Pneumonia is the single commonest cause of death in children under five years old, accounting for 2 million out of 10 million childhood deaths worldwide . Severe pneumonia is an important diagnostic syndrome within the World Health Organization (WHO)/UNICEF system for triage and clinical management in developing countries, the Integrated Management of Childhood Illness (IMCI). The objective of IMCI is early recognition of disease and timely access to effective therapy; for severe pneumonia, this means referral to hospital and treatment with lifesaving antibiotics directed against the principal etiological agents, Streptococcus pneumoniae and Haemophilus influenzae type b (Hib) .
The Global Alliance on Vaccines and Immunization (GAVI) is now supporting introduction of conjugate Hib vaccine into routine childhood immunization programs in 24 developing countries , and introduction of 7-valent pneumococcal conjugate vaccine (PCV) will begin in three countries in 2008 . As global coverage of these vaccines expands, the principal etiological causes of severe pneumonia will largely be controlled by immunization. The incidence of severe pneumonia and its attendant mortality may be reduced by 50% or more. If so, this will become a historic public health achievement and a pattern to emulate in other significant infectious diseases of poverty. However, even if these highly effective vaccines reduce pneumonia mortality by half, residual deaths from pneumonia in childhood will still outnumber deaths from malaria . A tremendous global health problem will remain.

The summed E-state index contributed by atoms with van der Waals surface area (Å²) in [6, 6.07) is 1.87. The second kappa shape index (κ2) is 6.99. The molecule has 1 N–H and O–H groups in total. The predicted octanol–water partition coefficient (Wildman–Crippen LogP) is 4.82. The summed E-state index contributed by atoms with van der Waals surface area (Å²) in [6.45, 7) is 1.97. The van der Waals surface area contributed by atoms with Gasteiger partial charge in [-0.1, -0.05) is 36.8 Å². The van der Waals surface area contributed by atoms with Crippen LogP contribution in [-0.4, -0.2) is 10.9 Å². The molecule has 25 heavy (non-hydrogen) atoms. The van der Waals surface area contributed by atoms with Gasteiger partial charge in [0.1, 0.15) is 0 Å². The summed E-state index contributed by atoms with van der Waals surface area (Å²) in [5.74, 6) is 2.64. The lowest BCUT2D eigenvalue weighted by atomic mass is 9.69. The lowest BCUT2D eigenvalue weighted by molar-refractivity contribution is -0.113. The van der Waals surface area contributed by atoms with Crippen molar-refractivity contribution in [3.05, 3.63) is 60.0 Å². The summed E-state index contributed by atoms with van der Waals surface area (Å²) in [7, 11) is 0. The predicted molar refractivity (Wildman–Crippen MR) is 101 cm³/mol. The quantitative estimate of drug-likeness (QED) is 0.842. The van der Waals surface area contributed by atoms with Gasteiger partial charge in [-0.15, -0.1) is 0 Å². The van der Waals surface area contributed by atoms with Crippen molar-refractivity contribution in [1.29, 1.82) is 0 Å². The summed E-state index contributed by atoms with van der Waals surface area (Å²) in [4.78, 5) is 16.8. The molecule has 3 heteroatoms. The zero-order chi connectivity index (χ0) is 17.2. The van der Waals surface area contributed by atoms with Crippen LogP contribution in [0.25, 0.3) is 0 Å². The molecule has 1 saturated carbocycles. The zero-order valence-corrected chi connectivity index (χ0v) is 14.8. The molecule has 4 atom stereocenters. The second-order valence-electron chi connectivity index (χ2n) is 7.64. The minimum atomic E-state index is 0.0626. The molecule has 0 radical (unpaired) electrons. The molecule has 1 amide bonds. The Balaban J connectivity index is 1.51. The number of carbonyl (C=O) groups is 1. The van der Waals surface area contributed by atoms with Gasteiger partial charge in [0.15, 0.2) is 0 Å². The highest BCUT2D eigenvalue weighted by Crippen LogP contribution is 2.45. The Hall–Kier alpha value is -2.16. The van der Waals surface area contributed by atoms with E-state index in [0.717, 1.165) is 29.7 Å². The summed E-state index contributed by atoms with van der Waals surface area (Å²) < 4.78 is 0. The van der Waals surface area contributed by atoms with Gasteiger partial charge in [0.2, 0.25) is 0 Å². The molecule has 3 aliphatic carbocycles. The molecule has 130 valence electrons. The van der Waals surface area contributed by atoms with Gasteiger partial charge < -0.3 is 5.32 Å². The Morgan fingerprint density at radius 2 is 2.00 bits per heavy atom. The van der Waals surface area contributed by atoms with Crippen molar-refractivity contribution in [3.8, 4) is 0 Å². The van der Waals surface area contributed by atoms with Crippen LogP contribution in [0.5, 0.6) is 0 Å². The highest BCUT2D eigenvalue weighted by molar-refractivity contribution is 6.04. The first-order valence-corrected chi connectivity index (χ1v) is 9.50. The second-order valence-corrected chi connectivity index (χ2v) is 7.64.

Furthermore, as much of our thinking about pneumonia is dominated by the two vaccine-preventable pathogens, we will be poorly positioned to diagnose and manage these residual cases. In this policy discussion paper, we look to the future and imagine the implications of a successful vaccination campaign against H. influenzae type b and pneumococcus. Our assumption in doing so is that the burden of childhood pneumonia due to these infections will be dramatically reduced, and we discuss how such a reduction will influence the clinical diagnosis, classification, management, and control of pneumonia. Although significant global coverage of 10- or 13-valent pneumococcal vaccines may be 10–15 years ahead, the slow translation of ideas to research, policy, and then practice in developing countries suggests that we need to anticipate this scenario now.
- In developing countries, pneumococcus and H. influenzae type b are the dominant causes of severe pneumonia in children, and introduction of conjugate vaccines against these diseases could reduce the global burden of severe pneumonia by about half.
- Present classification and management guidelines for childhood pneumonia are founded on the dominance of these two organisms and will rapidly become obsolete as these vaccines are introduced.
- The residual cases of pneumonia will have a wide variety of etiological causes and will include many cases of tuberculosis and noninfectious respiratory disease.
- This broad etiological diversity will make the diagnosis, classification, and management of pneumonia much more complex and expensive in future.
- To be relevant to future policy, research in the areas of pneumonia diagnosis, classification, prevention, or management should begin to anticipate this scenario now.